I don't remember the name of the film, but the movie was Irish. Set in Ireland, directed by an Irishman with Irish actors only, I turned to my mom because I didn't understand—more than once—what was being discussed. But, she did. The characters spoke in terms that an Irishman would know....and I'm not referring to things like "crisps" for chips, a "laurie" instead of a truck or the "boot" of the car, rather than the trunk. No, they were using language I had never heard before, beyond terms of endearment. They were addressing ideas about simple things in life and deeper ones too. I looked at my mom and realized she knew their language because it was her first language. My mom's parents were from Ireland and everyone my mom knew growing up was Irish American. In many ways, their world was more Irish, than American—and so was their language. And watching Venus Williams play tennis at the Bank of the West Classic at Stanford University last night reminded me that we are all raised with a first language, and this is true in sports too.
Perched not far from the center court, I found myself watching and speaking about tennis in a way that required little to no effort. I surprised even myself as I shared insights—good ones— about the match with my friend. When I watch basketball or football, though I understand a lot, my input isn't as nuanced or natural. My comments are didactic and calculated. I can feel the processing in my brain that requires me to speak thoughtfully, not just emotionally, about the game. I suppose you might say I speak tennis with proficiency.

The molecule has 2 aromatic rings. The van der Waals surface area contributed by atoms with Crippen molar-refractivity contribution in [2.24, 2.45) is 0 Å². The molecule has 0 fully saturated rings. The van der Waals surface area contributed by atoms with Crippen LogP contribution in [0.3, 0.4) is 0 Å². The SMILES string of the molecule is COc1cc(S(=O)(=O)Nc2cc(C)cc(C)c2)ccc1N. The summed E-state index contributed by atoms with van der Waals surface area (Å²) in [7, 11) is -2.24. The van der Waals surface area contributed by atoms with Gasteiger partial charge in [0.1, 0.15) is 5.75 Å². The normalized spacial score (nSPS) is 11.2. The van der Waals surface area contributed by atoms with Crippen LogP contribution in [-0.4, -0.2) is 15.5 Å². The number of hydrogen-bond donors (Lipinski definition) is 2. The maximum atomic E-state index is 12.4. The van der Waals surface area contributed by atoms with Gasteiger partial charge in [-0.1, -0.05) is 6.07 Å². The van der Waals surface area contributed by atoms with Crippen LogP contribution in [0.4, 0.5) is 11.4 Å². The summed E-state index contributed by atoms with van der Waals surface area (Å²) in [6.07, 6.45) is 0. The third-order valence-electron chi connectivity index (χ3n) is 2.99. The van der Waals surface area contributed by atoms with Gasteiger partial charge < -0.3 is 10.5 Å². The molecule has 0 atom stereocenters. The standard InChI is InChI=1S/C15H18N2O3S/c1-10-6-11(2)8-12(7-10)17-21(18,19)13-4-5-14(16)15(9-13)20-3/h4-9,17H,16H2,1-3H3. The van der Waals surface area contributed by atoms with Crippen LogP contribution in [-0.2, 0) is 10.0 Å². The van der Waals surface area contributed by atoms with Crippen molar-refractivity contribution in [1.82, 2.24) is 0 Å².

I have said before that tennis was my first love. I took my first lessons at age seven or eight, but didn't give it much thought. At twelve years old, however, my dad stepped in to my life in a way that he has many times since. He found a two week camp, led by a great player and instructor. He thought I might love tennis in the way he did. He signed me up, told me about why tennis is a great game, and my life was forever changed.
My love for tennis was evidenced by my calendar and my checkbook, or in this case my babysitting kitty. It brought me friends, I learned its history and the lives of the greatest in the game. I subscribed to not one but two tennis magazines. It's safe to say, I fell hard.
That love for the game not only colored my vision, it strengthened it. I watch tennis like I watch no other sport. I feel the intensity that those on the court are battling. I understand the mental fortitude that is required point by point. I have used tennis as an analogy for every other sport I watch!
One of the many reasons I love to watch Venus Williams play tennis is because of her love for the game. She has said she can't imagine her life without it. Perhaps it is the only language she speaks (and loves), but in the same way that French sounds delightful to the ear, her strokes are a sight to behold. Venus' combined athleticism and grace, power and poise is like no other player on the tour (her serve clocked in at a high of 118 mph). I love how different her game is from her sister's, who sat in the corner of the stadium last night. I thought about what it might be like for one to see the other compete. What words do they exchange before, after and especially during the game. I know they are communicating with one another!.
Many athletes today are distracted by the money, power and fame that comes with the celebrity of sport. At 36 years of age, Venus Williams however stands 6'1" and as a 20 year veteran in a game that has never seen anyone like her before. She makes speaking the language of tennis, a romance one. Thank you V!
Serena Watching V